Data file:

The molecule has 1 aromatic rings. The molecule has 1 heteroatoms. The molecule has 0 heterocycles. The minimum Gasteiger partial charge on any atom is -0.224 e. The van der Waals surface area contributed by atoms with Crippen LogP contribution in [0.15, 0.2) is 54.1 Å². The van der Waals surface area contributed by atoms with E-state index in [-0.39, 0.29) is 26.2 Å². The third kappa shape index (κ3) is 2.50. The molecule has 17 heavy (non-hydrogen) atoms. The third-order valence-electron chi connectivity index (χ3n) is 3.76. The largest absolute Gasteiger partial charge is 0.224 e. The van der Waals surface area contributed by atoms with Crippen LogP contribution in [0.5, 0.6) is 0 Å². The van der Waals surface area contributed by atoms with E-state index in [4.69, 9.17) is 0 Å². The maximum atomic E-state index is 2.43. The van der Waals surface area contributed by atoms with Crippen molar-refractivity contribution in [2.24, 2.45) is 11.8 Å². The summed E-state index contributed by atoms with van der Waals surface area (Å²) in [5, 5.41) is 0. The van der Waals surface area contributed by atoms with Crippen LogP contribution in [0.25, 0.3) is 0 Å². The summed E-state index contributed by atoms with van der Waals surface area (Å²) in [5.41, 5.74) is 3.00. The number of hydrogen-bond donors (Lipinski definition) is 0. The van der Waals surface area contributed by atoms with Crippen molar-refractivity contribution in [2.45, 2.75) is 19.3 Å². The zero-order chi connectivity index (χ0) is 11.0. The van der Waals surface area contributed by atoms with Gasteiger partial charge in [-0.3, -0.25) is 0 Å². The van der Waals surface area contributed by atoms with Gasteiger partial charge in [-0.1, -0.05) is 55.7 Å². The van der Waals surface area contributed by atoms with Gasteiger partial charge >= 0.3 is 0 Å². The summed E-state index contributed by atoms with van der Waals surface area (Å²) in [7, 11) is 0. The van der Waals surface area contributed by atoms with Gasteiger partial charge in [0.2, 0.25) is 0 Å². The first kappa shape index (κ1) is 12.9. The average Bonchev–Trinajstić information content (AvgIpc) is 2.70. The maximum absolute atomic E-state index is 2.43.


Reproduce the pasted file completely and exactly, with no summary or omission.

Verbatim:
The molecule has 1 aromatic rings. The molecule has 1 heteroatoms. The molecule has 0 heterocycles. The minimum Gasteiger partial charge on any atom is -0.224 e. The van der Waals surface area contributed by atoms with Crippen LogP contribution in [0.15, 0.2) is 54.1 Å². The van der Waals surface area contributed by atoms with E-state index in [-0.39, 0.29) is 26.2 Å². The third kappa shape index (κ3) is 2.50. The molecule has 17 heavy (non-hydrogen) atoms. The third-order valence-electron chi connectivity index (χ3n) is 3.76. The largest absolute Gasteiger partial charge is 0.224 e. The van der Waals surface area contributed by atoms with Crippen LogP contribution in [0.5, 0.6) is 0 Å². The van der Waals surface area contributed by atoms with E-state index in [4.69, 9.17) is 0 Å². The maximum atomic E-state index is 2.43. The van der Waals surface area contributed by atoms with Crippen molar-refractivity contribution in [2.24, 2.45) is 11.8 Å². The summed E-state index contributed by atoms with van der Waals surface area (Å²) in [5, 5.41) is 0. The van der Waals surface area contributed by atoms with Crippen LogP contribution in [0.25, 0.3) is 0 Å². The summed E-state index contributed by atoms with van der Waals surface area (Å²) in [5.41, 5.74) is 3.00. The number of hydrogen-bond donors (Lipinski definition) is 0. The van der Waals surface area contributed by atoms with Crippen molar-refractivity contribution in [2.45, 2.75) is 19.3 Å². The zero-order chi connectivity index (χ0) is 11.0. The van der Waals surface area contributed by atoms with Gasteiger partial charge in [-0.3, -0.25) is 0 Å². The van der Waals surface area contributed by atoms with Gasteiger partial charge in [-0.1, -0.05) is 55.7 Å². The van der Waals surface area contributed by atoms with Gasteiger partial charge >= 0.3 is 0 Å². The summed E-state index contributed by atoms with van der Waals surface area (Å²) in [7, 11) is 0. The van der Waals surface area contributed by atoms with Gasteiger partial charge in [0.2, 0.25) is 0 Å². The first kappa shape index (κ1) is 12.9. The average Bonchev–Trinajstić information content (AvgIpc) is 2.70. The maximum absolute atomic E-state index is 2.43.